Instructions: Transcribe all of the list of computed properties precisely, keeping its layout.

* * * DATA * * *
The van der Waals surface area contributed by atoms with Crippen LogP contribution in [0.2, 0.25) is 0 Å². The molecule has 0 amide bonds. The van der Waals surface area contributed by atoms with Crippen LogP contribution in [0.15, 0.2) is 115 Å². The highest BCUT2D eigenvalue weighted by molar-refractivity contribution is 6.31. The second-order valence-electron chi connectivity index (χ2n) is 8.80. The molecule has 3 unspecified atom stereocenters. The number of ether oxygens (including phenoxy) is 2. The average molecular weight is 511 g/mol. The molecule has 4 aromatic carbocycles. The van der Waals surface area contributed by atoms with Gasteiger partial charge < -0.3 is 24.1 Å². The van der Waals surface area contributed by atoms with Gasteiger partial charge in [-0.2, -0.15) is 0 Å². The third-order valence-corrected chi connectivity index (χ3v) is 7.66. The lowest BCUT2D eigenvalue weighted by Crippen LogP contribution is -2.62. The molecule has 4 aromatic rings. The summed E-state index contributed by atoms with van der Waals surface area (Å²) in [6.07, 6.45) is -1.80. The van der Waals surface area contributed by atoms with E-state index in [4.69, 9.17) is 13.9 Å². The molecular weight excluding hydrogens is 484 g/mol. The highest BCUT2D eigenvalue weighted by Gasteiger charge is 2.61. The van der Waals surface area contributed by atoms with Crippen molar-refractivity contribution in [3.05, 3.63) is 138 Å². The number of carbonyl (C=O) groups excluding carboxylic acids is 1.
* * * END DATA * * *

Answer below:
The van der Waals surface area contributed by atoms with Crippen LogP contribution in [0.2, 0.25) is 0 Å². The molecule has 0 amide bonds. The van der Waals surface area contributed by atoms with Crippen LogP contribution in [0.15, 0.2) is 115 Å². The highest BCUT2D eigenvalue weighted by molar-refractivity contribution is 6.31. The second-order valence-electron chi connectivity index (χ2n) is 8.80. The molecule has 3 unspecified atom stereocenters. The number of ether oxygens (including phenoxy) is 2. The average molecular weight is 511 g/mol. The molecule has 4 aromatic carbocycles. The van der Waals surface area contributed by atoms with Gasteiger partial charge < -0.3 is 24.1 Å². The van der Waals surface area contributed by atoms with Gasteiger partial charge in [-0.2, -0.15) is 0 Å². The third-order valence-corrected chi connectivity index (χ3v) is 7.66. The lowest BCUT2D eigenvalue weighted by Crippen LogP contribution is -2.62. The molecule has 4 aromatic rings. The summed E-state index contributed by atoms with van der Waals surface area (Å²) in [6.07, 6.45) is -1.80. The van der Waals surface area contributed by atoms with E-state index in [4.69, 9.17) is 13.9 Å². The molecular weight excluding hydrogens is 484 g/mol. The highest BCUT2D eigenvalue weighted by Gasteiger charge is 2.61. The van der Waals surface area contributed by atoms with Crippen molar-refractivity contribution in [3.05, 3.63) is 138 Å². The number of carbonyl (C=O) groups excluding carboxylic acids is 1.